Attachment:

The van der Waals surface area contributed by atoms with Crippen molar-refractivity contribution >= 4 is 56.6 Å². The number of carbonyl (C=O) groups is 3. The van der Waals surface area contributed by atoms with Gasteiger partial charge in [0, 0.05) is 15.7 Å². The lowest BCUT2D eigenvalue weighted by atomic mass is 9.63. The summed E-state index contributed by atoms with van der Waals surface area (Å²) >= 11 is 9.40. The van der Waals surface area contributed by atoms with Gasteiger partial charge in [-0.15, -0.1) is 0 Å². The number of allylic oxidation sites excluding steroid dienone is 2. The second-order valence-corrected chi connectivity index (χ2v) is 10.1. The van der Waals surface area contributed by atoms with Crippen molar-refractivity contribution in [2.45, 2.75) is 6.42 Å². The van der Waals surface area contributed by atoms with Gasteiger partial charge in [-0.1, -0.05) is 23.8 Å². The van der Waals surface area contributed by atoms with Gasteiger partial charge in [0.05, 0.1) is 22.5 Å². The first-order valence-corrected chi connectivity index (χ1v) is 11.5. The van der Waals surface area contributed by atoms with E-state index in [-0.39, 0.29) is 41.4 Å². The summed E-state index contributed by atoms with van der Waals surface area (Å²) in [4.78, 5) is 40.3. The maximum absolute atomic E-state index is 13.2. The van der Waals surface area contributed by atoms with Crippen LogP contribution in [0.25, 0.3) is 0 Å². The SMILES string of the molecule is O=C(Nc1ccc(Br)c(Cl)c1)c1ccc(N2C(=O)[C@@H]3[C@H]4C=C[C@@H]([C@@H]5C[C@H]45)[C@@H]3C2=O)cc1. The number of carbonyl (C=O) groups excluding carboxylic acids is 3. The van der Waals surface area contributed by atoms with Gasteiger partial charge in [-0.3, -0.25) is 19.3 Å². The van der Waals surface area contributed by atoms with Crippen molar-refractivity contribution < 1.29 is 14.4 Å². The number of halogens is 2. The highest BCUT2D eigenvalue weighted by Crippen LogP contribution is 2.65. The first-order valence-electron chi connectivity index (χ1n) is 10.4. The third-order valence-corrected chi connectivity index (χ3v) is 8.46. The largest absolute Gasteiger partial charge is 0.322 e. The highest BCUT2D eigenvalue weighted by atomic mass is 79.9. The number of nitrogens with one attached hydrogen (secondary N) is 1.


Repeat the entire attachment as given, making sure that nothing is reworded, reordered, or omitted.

The van der Waals surface area contributed by atoms with Crippen molar-refractivity contribution >= 4 is 56.6 Å². The number of carbonyl (C=O) groups is 3. The van der Waals surface area contributed by atoms with Gasteiger partial charge in [0, 0.05) is 15.7 Å². The lowest BCUT2D eigenvalue weighted by atomic mass is 9.63. The summed E-state index contributed by atoms with van der Waals surface area (Å²) >= 11 is 9.40. The van der Waals surface area contributed by atoms with Gasteiger partial charge in [-0.15, -0.1) is 0 Å². The number of allylic oxidation sites excluding steroid dienone is 2. The second-order valence-corrected chi connectivity index (χ2v) is 10.1. The van der Waals surface area contributed by atoms with Crippen molar-refractivity contribution in [2.45, 2.75) is 6.42 Å². The van der Waals surface area contributed by atoms with Gasteiger partial charge in [-0.1, -0.05) is 23.8 Å². The van der Waals surface area contributed by atoms with Gasteiger partial charge in [0.05, 0.1) is 22.5 Å². The first-order valence-corrected chi connectivity index (χ1v) is 11.5. The van der Waals surface area contributed by atoms with E-state index in [-0.39, 0.29) is 41.4 Å². The summed E-state index contributed by atoms with van der Waals surface area (Å²) in [4.78, 5) is 40.3. The maximum absolute atomic E-state index is 13.2. The van der Waals surface area contributed by atoms with Crippen LogP contribution in [0.25, 0.3) is 0 Å². The SMILES string of the molecule is O=C(Nc1ccc(Br)c(Cl)c1)c1ccc(N2C(=O)[C@@H]3[C@H]4C=C[C@@H]([C@@H]5C[C@H]45)[C@@H]3C2=O)cc1. The number of carbonyl (C=O) groups excluding carboxylic acids is 3. The van der Waals surface area contributed by atoms with Gasteiger partial charge in [-0.3, -0.25) is 19.3 Å². The van der Waals surface area contributed by atoms with Crippen molar-refractivity contribution < 1.29 is 14.4 Å². The number of halogens is 2. The highest BCUT2D eigenvalue weighted by Crippen LogP contribution is 2.65. The first-order valence-electron chi connectivity index (χ1n) is 10.4. The third-order valence-corrected chi connectivity index (χ3v) is 8.46. The largest absolute Gasteiger partial charge is 0.322 e. The highest BCUT2D eigenvalue weighted by atomic mass is 79.9. The number of nitrogens with one attached hydrogen (secondary N) is 1.